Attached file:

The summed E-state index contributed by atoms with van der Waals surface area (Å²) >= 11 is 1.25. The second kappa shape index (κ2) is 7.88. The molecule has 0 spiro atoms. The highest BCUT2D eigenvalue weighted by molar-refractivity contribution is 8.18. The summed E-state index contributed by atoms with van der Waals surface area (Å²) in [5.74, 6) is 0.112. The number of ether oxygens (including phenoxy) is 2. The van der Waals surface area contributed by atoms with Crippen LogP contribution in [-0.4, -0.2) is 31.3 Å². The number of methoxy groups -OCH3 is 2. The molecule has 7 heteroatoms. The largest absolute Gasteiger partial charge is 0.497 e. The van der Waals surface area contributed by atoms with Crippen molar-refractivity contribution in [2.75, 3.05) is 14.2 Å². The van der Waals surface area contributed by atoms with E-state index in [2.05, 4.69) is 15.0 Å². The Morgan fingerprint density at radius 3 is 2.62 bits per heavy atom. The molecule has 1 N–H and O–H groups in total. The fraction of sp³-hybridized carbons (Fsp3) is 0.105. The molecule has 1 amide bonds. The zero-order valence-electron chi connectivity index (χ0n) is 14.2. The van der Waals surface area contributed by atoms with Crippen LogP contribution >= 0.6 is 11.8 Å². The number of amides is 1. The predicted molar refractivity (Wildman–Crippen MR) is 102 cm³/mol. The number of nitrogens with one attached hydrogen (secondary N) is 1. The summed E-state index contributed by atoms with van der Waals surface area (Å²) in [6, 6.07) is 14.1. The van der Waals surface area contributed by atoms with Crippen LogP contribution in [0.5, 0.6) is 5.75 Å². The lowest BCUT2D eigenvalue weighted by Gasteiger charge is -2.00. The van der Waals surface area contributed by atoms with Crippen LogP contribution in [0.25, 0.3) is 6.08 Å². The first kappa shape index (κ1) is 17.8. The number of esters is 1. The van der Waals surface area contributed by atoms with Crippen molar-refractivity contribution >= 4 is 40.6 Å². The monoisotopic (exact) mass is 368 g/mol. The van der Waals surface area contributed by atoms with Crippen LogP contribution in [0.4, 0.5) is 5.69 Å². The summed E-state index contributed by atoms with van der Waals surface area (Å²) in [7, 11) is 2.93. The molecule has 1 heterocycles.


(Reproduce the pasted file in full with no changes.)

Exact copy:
The summed E-state index contributed by atoms with van der Waals surface area (Å²) >= 11 is 1.25. The second kappa shape index (κ2) is 7.88. The molecule has 0 spiro atoms. The highest BCUT2D eigenvalue weighted by molar-refractivity contribution is 8.18. The summed E-state index contributed by atoms with van der Waals surface area (Å²) in [5.74, 6) is 0.112. The number of ether oxygens (including phenoxy) is 2. The van der Waals surface area contributed by atoms with Crippen LogP contribution in [-0.4, -0.2) is 31.3 Å². The number of methoxy groups -OCH3 is 2. The molecule has 7 heteroatoms. The largest absolute Gasteiger partial charge is 0.497 e. The van der Waals surface area contributed by atoms with Crippen molar-refractivity contribution in [2.75, 3.05) is 14.2 Å². The van der Waals surface area contributed by atoms with E-state index in [2.05, 4.69) is 15.0 Å². The Morgan fingerprint density at radius 3 is 2.62 bits per heavy atom. The molecule has 1 N–H and O–H groups in total. The fraction of sp³-hybridized carbons (Fsp3) is 0.105. The molecule has 1 amide bonds. The zero-order valence-electron chi connectivity index (χ0n) is 14.2. The van der Waals surface area contributed by atoms with Crippen LogP contribution >= 0.6 is 11.8 Å². The number of amides is 1. The predicted molar refractivity (Wildman–Crippen MR) is 102 cm³/mol. The number of nitrogens with one attached hydrogen (secondary N) is 1. The summed E-state index contributed by atoms with van der Waals surface area (Å²) in [6, 6.07) is 14.1. The van der Waals surface area contributed by atoms with Crippen LogP contribution in [0.5, 0.6) is 5.75 Å². The lowest BCUT2D eigenvalue weighted by Gasteiger charge is -2.00. The van der Waals surface area contributed by atoms with Crippen LogP contribution in [0.25, 0.3) is 6.08 Å². The first kappa shape index (κ1) is 17.8. The number of esters is 1. The van der Waals surface area contributed by atoms with Crippen molar-refractivity contribution >= 4 is 40.6 Å². The monoisotopic (exact) mass is 368 g/mol. The van der Waals surface area contributed by atoms with Crippen LogP contribution in [0.4, 0.5) is 5.69 Å². The summed E-state index contributed by atoms with van der Waals surface area (Å²) in [7, 11) is 2.93. The molecule has 1 heterocycles.